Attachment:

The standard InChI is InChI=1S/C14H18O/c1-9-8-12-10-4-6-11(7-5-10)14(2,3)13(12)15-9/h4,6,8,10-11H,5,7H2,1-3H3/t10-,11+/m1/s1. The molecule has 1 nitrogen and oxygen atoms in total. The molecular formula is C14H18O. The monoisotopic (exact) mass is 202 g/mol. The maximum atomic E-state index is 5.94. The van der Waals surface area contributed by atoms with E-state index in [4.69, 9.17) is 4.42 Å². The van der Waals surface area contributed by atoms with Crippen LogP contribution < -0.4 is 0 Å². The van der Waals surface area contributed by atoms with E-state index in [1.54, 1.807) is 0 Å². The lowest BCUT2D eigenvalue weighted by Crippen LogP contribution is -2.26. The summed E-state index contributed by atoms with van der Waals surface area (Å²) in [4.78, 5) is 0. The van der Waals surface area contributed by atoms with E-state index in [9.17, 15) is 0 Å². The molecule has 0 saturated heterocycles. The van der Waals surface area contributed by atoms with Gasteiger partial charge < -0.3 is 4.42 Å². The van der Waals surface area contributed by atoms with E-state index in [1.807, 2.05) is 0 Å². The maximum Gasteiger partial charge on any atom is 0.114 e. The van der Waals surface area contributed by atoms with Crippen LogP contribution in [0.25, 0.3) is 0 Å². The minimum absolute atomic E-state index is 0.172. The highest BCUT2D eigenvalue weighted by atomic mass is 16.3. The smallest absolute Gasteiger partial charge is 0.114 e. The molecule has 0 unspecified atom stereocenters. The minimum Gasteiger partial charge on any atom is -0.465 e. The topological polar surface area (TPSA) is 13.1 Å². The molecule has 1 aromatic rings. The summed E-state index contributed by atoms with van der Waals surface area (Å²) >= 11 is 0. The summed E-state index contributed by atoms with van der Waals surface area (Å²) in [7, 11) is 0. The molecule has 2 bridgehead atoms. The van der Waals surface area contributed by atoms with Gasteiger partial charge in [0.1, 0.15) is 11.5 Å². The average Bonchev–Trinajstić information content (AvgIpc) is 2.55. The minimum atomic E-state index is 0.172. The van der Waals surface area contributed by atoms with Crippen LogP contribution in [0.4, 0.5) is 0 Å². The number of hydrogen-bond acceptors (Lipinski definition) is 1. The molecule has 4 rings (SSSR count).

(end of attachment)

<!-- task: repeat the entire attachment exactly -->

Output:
The standard InChI is InChI=1S/C14H18O/c1-9-8-12-10-4-6-11(7-5-10)14(2,3)13(12)15-9/h4,6,8,10-11H,5,7H2,1-3H3/t10-,11+/m1/s1. The molecule has 1 nitrogen and oxygen atoms in total. The molecular formula is C14H18O. The monoisotopic (exact) mass is 202 g/mol. The maximum atomic E-state index is 5.94. The van der Waals surface area contributed by atoms with E-state index in [4.69, 9.17) is 4.42 Å². The van der Waals surface area contributed by atoms with Crippen LogP contribution < -0.4 is 0 Å². The van der Waals surface area contributed by atoms with E-state index in [1.54, 1.807) is 0 Å². The lowest BCUT2D eigenvalue weighted by Crippen LogP contribution is -2.26. The summed E-state index contributed by atoms with van der Waals surface area (Å²) in [4.78, 5) is 0. The van der Waals surface area contributed by atoms with E-state index in [9.17, 15) is 0 Å². The molecule has 0 saturated heterocycles. The van der Waals surface area contributed by atoms with Gasteiger partial charge < -0.3 is 4.42 Å². The van der Waals surface area contributed by atoms with E-state index in [1.807, 2.05) is 0 Å². The maximum Gasteiger partial charge on any atom is 0.114 e. The van der Waals surface area contributed by atoms with Crippen LogP contribution in [0.25, 0.3) is 0 Å². The minimum absolute atomic E-state index is 0.172. The highest BCUT2D eigenvalue weighted by atomic mass is 16.3. The smallest absolute Gasteiger partial charge is 0.114 e. The molecule has 0 unspecified atom stereocenters. The minimum Gasteiger partial charge on any atom is -0.465 e. The topological polar surface area (TPSA) is 13.1 Å². The molecule has 1 aromatic rings. The summed E-state index contributed by atoms with van der Waals surface area (Å²) >= 11 is 0. The summed E-state index contributed by atoms with van der Waals surface area (Å²) in [7, 11) is 0. The molecule has 2 bridgehead atoms. The van der Waals surface area contributed by atoms with Gasteiger partial charge in [0.1, 0.15) is 11.5 Å². The average Bonchev–Trinajstić information content (AvgIpc) is 2.55. The minimum atomic E-state index is 0.172. The van der Waals surface area contributed by atoms with Crippen LogP contribution in [0.4, 0.5) is 0 Å². The number of hydrogen-bond acceptors (Lipinski definition) is 1. The molecule has 4 rings (SSSR count).